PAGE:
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What the astonishingly close race in Kansas is — and isn’t — teaching Democrats in Washington

Rob Quist, 69, is vying for a special election in Montana in May. Will national Democrats send help after watching a special election in Kansas slip through their fingers? (Photo by William Campbell/Corbis via Getty Images)

A little-known Democrat with virtually no support from the national party came shockingly close to pulling off an upset in a deeply conservative House district in Kansas this week.

The party has instead thrown its financial heft behind 30-year-old former Democratic Hill aide Jon Ossoff for a special election in Georgia’s Sixth District on Tuesday — a district that Donald Trump only won by one point and that national Democrats have made their key election target of the early Trump administration. A crowded field of Republican candidates in the race also bolsters Ossoff’s chances in the wealthy Atlanta suburbs.

But Jim Thompson’s strong showing in Kansas is starting to make progressives push Democrats to rethink races they once felt out of reach. (Vox’s Matt Yglesias makes a similar case here.) In particular, they’re calling on the party’s fundraising arm to do more to help Montana banjo player Rob Quist, a Bernie Sanders–inspired Democrat whom polling has put in the lead for a special election on May 25.

“I don’t think Democrats in DC believe that they can win in Tennessee or Oklahoma or Kansas,” said Corbin Trent, a spokesperson for the progressive advocacy group Justice Democrats. “Thompson’s race shows that they could if they’d just make the investment.”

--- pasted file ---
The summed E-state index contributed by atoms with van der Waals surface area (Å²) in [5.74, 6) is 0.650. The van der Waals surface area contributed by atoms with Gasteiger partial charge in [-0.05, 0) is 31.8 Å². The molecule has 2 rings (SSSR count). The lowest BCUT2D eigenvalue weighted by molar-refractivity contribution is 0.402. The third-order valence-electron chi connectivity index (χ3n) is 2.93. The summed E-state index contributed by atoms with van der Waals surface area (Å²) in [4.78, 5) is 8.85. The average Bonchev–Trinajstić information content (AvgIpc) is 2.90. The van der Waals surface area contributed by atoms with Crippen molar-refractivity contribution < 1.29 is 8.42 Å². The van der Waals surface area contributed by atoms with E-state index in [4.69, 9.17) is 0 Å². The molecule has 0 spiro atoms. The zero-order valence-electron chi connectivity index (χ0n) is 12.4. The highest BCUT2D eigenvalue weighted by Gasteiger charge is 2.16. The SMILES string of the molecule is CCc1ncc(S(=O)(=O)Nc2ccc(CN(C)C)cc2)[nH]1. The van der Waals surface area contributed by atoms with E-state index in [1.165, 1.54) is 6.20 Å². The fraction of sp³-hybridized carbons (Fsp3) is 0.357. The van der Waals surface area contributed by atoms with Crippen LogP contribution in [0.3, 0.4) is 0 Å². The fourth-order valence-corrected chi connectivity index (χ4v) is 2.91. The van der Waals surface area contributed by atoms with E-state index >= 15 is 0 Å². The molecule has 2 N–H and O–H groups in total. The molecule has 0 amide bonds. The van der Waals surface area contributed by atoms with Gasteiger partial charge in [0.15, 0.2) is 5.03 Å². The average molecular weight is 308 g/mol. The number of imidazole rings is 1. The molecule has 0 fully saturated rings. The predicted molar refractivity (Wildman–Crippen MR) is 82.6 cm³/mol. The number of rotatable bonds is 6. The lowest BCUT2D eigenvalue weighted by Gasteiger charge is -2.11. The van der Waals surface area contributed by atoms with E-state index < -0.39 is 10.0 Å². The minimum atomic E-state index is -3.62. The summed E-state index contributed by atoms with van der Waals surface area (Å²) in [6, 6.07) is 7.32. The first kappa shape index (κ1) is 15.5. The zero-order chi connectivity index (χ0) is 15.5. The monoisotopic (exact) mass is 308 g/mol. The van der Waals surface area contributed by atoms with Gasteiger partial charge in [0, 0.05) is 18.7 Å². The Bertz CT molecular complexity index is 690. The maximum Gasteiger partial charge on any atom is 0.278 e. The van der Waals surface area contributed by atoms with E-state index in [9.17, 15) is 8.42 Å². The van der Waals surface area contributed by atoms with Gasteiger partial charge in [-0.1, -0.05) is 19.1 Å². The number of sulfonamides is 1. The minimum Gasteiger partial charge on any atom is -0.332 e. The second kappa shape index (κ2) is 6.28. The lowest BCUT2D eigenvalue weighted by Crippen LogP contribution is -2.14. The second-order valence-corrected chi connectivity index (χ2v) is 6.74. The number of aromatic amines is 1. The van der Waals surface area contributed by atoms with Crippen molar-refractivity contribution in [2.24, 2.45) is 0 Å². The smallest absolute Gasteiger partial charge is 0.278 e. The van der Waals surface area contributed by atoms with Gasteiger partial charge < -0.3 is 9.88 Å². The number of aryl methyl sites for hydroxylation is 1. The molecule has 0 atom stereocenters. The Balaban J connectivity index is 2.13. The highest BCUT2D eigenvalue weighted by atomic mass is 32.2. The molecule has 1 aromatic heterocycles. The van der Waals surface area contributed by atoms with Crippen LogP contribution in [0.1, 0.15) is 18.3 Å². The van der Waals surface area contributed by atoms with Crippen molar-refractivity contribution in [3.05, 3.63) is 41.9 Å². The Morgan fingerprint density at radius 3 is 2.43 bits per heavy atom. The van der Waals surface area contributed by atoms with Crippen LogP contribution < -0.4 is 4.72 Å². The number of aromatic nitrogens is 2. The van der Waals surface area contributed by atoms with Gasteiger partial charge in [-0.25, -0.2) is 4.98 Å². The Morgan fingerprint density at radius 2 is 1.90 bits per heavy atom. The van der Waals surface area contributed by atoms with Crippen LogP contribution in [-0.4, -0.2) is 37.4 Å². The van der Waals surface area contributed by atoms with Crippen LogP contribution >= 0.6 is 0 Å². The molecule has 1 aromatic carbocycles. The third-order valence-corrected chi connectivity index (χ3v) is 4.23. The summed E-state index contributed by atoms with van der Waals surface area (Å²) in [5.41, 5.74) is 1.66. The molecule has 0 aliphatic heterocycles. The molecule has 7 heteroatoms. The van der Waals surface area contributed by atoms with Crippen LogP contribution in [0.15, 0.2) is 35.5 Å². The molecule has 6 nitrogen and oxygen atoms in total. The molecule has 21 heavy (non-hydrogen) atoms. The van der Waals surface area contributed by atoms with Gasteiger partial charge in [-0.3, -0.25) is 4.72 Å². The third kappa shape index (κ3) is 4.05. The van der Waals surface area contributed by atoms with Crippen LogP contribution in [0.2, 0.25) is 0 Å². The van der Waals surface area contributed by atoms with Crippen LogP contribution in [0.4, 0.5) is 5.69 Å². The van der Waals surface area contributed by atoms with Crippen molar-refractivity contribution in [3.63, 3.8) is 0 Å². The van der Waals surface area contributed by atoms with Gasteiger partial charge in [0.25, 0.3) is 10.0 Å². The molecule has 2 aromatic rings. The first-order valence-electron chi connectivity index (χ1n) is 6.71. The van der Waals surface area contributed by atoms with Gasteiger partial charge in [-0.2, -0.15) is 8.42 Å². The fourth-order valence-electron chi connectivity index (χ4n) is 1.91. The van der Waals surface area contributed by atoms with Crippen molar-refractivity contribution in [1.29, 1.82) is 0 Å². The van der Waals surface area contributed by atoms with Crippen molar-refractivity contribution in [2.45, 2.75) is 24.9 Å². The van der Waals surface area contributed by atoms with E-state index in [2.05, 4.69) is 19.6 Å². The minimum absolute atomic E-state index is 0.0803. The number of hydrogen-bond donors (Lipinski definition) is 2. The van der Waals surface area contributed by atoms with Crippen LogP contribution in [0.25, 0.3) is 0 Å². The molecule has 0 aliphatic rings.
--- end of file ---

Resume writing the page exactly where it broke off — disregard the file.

Democrats in Congress also said the Kansas race revealed the need for national Dems to do more in districts once considered unreachable. “The one thing last night tells me is that we need to put a lot more races in play,” Rep. Tim Ryan (D-OH) said in an interview the day after the Kansas election. “And we need to get involved early.”

Who is Rob Quist, and why does he look like he has a shot in this election?

Quist, 69, is offering Democrats their next rare opportunity to expand the electoral map.

The Montanan, running for the state’s only House seat, is renowned at home as a founding member of the Mission Mountain Wood Band (M2WB). Attacked by his opponents as a “cowboy hat wearing hippie,” Quist has praised Sanders and made affordable health care and defending public lands the centerpieces of his campaign, according to the Guardian.

“I think the thing I liked about Bernie is he was a man of the people and really connected to grassroots. That’s what I’m all about,” Quist told the Guardian.

Quist is running against Greg Gianforte, a millionaire tech entrepreneur from New Jersey who spent $5 million of his own money on a failed gubernatorial bid, the Huffington Post reported. The seat hasn’t been held by a Democrat for 21 years — it opened up after former Rep. Ryan Zinke was chosen as interior secretary — and Trump won it by 20 points. A Republican Super PAC has begun running $700,000 in ads deriding Quist.